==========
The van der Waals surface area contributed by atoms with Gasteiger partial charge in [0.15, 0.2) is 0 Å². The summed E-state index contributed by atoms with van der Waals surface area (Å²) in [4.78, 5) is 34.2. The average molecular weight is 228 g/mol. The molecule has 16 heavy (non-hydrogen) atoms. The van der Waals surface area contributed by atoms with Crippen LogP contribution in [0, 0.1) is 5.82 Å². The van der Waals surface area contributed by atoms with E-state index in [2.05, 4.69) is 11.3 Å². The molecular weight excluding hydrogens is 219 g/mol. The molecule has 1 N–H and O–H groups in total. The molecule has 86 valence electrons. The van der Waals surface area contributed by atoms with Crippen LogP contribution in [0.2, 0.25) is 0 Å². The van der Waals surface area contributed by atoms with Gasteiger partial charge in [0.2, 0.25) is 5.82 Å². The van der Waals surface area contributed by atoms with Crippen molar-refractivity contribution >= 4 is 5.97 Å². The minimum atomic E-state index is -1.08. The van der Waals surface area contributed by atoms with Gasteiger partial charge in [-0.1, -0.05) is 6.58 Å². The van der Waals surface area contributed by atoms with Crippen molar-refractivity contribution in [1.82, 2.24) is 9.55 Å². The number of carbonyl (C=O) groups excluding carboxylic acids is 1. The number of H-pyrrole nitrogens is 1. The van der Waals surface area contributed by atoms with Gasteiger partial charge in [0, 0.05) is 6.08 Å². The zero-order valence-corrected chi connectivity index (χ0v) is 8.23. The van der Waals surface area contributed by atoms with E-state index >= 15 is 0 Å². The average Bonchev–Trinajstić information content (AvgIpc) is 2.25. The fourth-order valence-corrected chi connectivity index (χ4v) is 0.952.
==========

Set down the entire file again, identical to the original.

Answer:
The van der Waals surface area contributed by atoms with Gasteiger partial charge in [0.15, 0.2) is 0 Å². The summed E-state index contributed by atoms with van der Waals surface area (Å²) in [4.78, 5) is 34.2. The average molecular weight is 228 g/mol. The molecule has 16 heavy (non-hydrogen) atoms. The van der Waals surface area contributed by atoms with Crippen LogP contribution in [0, 0.1) is 5.82 Å². The van der Waals surface area contributed by atoms with E-state index in [2.05, 4.69) is 11.3 Å². The molecular weight excluding hydrogens is 219 g/mol. The molecule has 1 N–H and O–H groups in total. The molecule has 86 valence electrons. The van der Waals surface area contributed by atoms with Crippen LogP contribution in [0.2, 0.25) is 0 Å². The van der Waals surface area contributed by atoms with Gasteiger partial charge in [0.2, 0.25) is 5.82 Å². The van der Waals surface area contributed by atoms with Crippen molar-refractivity contribution >= 4 is 5.97 Å². The minimum atomic E-state index is -1.08. The van der Waals surface area contributed by atoms with Gasteiger partial charge in [-0.1, -0.05) is 6.58 Å². The van der Waals surface area contributed by atoms with Crippen molar-refractivity contribution in [1.82, 2.24) is 9.55 Å². The number of carbonyl (C=O) groups excluding carboxylic acids is 1. The number of H-pyrrole nitrogens is 1. The van der Waals surface area contributed by atoms with Gasteiger partial charge in [0, 0.05) is 6.08 Å². The zero-order valence-corrected chi connectivity index (χ0v) is 8.23. The van der Waals surface area contributed by atoms with E-state index >= 15 is 0 Å². The average Bonchev–Trinajstić information content (AvgIpc) is 2.25. The fourth-order valence-corrected chi connectivity index (χ4v) is 0.952.